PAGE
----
Now that that aspect is out of the way I'm going to move onto why you can't really rely on the opinion on the 3D Blu-ray from "most" of the forum members because they just don't know what to look for. I just wanted to point out once again that the issue is with the encode on the retail disc because the brightness levels were measure scientifically directly from disc comparing several shots throughout the movie including explosion and lens flare heavy shots what would be the brightest and they showed a definite loss in brightness after the 42 minute mark. Just go back to the links I posted especially the second one that has the data to the right of the screenshots showing the scientifically measure brightness levels. And to address the issue of using anyones opinions on Blu-rays to judge whether something is correct or wrong because there are cases where the home cinema/blu-ray enthusiast catch things that the general public doesn't notice or know how to look for. "The Dark Knight" on Blu-ray is probably one of the most recommended Blu-rays for most people for "reference quality" and "Blu-ray to show off to friends". Yet the enthusiast home cinema owners and Blu-ray collectors know their is a massive error with the transfer on the retail disc. The contrast is overcooked, the 35mm material has poorly applied digital noise reduction and artificial sharpening aka "edge enhancement". This is backed up Torsten Kaiser who is a film restorationist. And here is what he had to say about "The Dark Knight" on Blu-ray
And here is a comment from Robert Harris another film restorationist (that worked on The Godfather trilogy restoration) on the LOTR FOTR Blu-ray issue that was a pretty big discussion on Blu-rays forumsTK: The Dark Knight Blu-ray transfer has certainly raised a lot of questions and debate. Have you been involved in those discussions?
KB: Some. I certainly have my opinions on the transfer, and many of them are negative.
TK: On the web, a lot of people have been saying, "oh, it's way too contrast-y" and so on and so forth. And that is correct. Others have said there is a lot of edge enhancement present. And, yes, it is, mainly because of the changes in contrast; specifically changes made to whites and in the lower grayscale. Many of the edge halos or pixel breakups, as they are being called, that appear are present due to contrast changes, not necessarily by way of what people call edge enhancement. On The Dark Knight Blu-ray transfer, the biggest error by far the biggest error its producers committed was the complete change of the film's original color timing. The Dark Knight was not copied with an optical printer. The original material I held it in my hands it was gorgeous. It was absolutely gorgeous. It was I fell flat off my chair. (Laughs) The colors are so different compared to those that appear in the Blu-ray transfer. I've seen the Blu-ray once, and I've never looked at it again. It's very unfortunate too because it makes the Blu-ray image exactly what it is. And this is something that is hugely important. It also unfortunately happened, albeit in a different way, to North By Northwest. When I saw North by Northwest, I talked to Robert Harris about it specifically about the opening being de-grained to a level that you begin to see line twitter. It's a side effect from a de-graining tool which causes the layers to wobble a little. It's a weird thing that should have never made it past the quality control stage. They should have known exactly what caused it and should have changed it.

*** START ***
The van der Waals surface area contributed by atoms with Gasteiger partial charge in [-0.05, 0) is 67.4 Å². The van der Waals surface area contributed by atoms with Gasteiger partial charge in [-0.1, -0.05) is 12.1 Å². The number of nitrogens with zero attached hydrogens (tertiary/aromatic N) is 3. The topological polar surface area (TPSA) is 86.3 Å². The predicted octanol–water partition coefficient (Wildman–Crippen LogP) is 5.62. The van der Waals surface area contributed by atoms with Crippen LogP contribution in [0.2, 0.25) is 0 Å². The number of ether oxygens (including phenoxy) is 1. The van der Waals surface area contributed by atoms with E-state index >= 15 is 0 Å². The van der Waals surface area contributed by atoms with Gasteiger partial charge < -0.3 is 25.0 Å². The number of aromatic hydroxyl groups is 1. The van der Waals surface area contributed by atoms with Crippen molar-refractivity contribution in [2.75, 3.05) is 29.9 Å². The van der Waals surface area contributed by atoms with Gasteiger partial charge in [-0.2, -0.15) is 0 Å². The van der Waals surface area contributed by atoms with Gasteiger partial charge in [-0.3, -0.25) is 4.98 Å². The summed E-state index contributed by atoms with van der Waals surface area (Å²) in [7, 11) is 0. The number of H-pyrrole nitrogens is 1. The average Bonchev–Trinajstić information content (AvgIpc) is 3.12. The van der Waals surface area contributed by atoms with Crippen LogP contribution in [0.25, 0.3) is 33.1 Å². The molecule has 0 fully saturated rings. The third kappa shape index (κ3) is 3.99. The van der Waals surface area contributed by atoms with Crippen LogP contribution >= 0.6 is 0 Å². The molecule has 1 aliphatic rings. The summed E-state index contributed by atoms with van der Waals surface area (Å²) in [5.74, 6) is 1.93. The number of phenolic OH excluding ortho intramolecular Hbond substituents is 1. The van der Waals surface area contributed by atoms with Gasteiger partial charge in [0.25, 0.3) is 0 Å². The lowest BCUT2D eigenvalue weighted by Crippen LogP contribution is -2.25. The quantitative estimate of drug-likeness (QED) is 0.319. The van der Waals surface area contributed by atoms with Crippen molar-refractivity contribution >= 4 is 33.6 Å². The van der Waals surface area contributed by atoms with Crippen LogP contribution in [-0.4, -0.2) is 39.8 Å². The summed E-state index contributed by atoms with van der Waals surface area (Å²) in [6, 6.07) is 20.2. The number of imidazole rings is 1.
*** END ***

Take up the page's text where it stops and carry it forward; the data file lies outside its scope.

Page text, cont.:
Sources:I have just spent another hour, beginning at 6am, with the new FotR / EE / BD.
Just as an aside, having worked with both silent and sound projects, black & white, tinted (both stock as well as dye), tinted and toned, Eastman Color, three-strip, as well as both printed to dye transfer Technicolor, I'm reasonably attuned to color, timing, densities, etc.
And after continuously reading about the color problems on FotR, I have concluded that I do, in fact, have a defective set. I'll be requesting a back-up copy from WB, and will reconsider my earlier comments.